To deter trespassing on to land, a landowner would often erect signage stating ‘trespassers will be prosecuted’. However, those with legal knowledge know that trespass was, in fact, a civil wrong and not a criminal offence, meaning trespassers could not be prosecuted.

However, the introduction of the Police, Crime, Sentencing and Courts Act 2022 (‘PCSAC’) on 28 June 2022 makes trespass, in some cases, a criminal offence punishable by imprisonment of up to four months and/or a fine of up to £2,500.

In theory, this should provide landowners with some comfort, but will it work as an effective deterrent?

What was the legal position before the PCSAC?

Previously, landowners who suffered trespassers on their land had little option but to go to court seeking a possession order and damages (ie compensation), to unilaterally remove the unauthorised individuals from their land. The process could be costly and slow, with no prospect of recovering legal fees.

Some private enforcement agents advocate the ‘self-help’ remedy, whereby upon 24 hours’ notice having been given to the trespassers of the landowner’s intention to have them removed from the land, the agents are permitted under common law to use ‘reasonable force’ to remove the trespassers without a court order.

However, this is risky, because under the Criminal Law Act 1977, it is a criminal offence to use violence to gain entry to a premises against someone who is opposed to that entry. There is little judicial guidance on the tension between ‘reasonable force’ and the Criminal Law Act 1977.

The police could sometimes assist under Section 61 of the Criminal Justice and Public Order Act 1994, which gave them the power, exercisable at their discretion, to tell trespassers to leave provided any of the following criteria were met: (i) trespassers had caused damage to the land (ii) trespassers used threatening, abusive or insulting words towards the landowner or his agents, and (iii) where there were more than six vehicles on the land.

In reality the Section 61 powers were rarely deployed by the police, meaning landowners had to resort to either the self-help remedy, or the courts.

The real question is whether the PCSAC is a game changer in widening the discretion of the police, to enable landowners to remove trespassers more readily without resorting to the risky self-help remedy, or the time and costs of the court process.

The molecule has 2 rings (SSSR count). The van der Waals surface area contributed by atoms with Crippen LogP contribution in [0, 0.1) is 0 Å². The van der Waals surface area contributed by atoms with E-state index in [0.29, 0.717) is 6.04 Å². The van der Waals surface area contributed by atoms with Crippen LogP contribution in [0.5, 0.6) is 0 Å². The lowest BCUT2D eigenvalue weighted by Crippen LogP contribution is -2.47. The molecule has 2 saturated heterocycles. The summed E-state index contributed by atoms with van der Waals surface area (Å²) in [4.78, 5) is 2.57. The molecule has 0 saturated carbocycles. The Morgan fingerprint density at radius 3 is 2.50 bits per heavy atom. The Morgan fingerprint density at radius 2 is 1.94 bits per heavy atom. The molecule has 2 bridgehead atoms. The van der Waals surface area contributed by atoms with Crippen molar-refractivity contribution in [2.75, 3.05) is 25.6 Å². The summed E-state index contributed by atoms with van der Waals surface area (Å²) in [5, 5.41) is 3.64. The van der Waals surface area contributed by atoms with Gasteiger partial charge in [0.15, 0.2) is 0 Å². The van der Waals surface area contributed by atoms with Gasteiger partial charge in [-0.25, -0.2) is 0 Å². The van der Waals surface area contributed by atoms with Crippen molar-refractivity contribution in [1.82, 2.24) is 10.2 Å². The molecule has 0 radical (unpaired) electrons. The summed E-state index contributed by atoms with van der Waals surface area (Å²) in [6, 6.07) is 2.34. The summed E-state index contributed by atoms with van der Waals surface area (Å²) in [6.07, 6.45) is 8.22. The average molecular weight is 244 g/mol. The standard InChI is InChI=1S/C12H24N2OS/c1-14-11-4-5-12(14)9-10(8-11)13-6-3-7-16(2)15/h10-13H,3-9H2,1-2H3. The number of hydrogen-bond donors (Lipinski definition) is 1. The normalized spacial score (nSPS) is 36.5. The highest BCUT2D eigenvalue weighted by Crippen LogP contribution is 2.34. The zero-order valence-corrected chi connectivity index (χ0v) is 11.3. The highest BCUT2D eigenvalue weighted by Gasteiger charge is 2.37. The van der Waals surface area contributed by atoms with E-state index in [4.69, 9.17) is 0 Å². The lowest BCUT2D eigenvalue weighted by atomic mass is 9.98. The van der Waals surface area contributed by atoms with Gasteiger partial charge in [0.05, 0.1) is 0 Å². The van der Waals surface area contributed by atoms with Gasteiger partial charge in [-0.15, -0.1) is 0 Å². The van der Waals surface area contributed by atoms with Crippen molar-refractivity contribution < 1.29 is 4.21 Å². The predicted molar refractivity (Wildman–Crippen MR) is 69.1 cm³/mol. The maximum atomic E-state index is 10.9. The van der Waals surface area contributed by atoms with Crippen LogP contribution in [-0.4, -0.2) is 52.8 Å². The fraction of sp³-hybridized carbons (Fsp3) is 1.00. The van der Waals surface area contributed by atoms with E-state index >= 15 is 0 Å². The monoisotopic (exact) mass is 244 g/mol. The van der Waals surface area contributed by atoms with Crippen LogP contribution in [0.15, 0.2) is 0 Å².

When will an offence under the PCSAC be made out?

An offence will be committed under the PCSCA, if a person over the age of 18:

  • resides or intends to reside on land in or with a vehicle (including a caravan) without consent; and
  • fails to leave and/or remove their property (or re-enters the land) as soon as reasonably practicable when asked to do so; and
  • has caused, or is likely to cause ‘significant’:
    • damage to land/property/the environment;
    • disruption to the use of land/supply of utilities; and/or
    • distress via ‘offensive conduct’, such as the use of threatening words or behaviour.

Are there any defences?

It will be a defence for the trespassing person to assert they had a reasonable excuse to either refuse to leave and/or re-enter.

The PCSCA does not apply to some commercial and agricultural buildings.


Some landowners may welcome the introduction of the PCSCA as it provides a (potentially) potent and less costly option to remove trespassers from their land. However, the requirement to show ‘significant’ damage/disruption/distress sets a high bar.

The term ‘significant’ is not defined, but it suggests that a mere inconvenience will not suffice and that there must be compelling aggravating factors above and beyond mere trespass for the PCSCA to be engaged. This means the effectiveness of the PCSCA seems diluted and is compounded by the trespassers only needing to have a ‘reasonable’ excuse to be on the land.

It remains to be seen just how many police forces will utilise the PCSAC and how many prosecutions will be made.

For these reasons, our view, unfortunately, is that the PCSCA is far from a ‘cure-all’ and that landowners will still require legal support in pursuing the risk-averse route of obtaining a court order to ensure that trespassers are removed as swiftly as possible.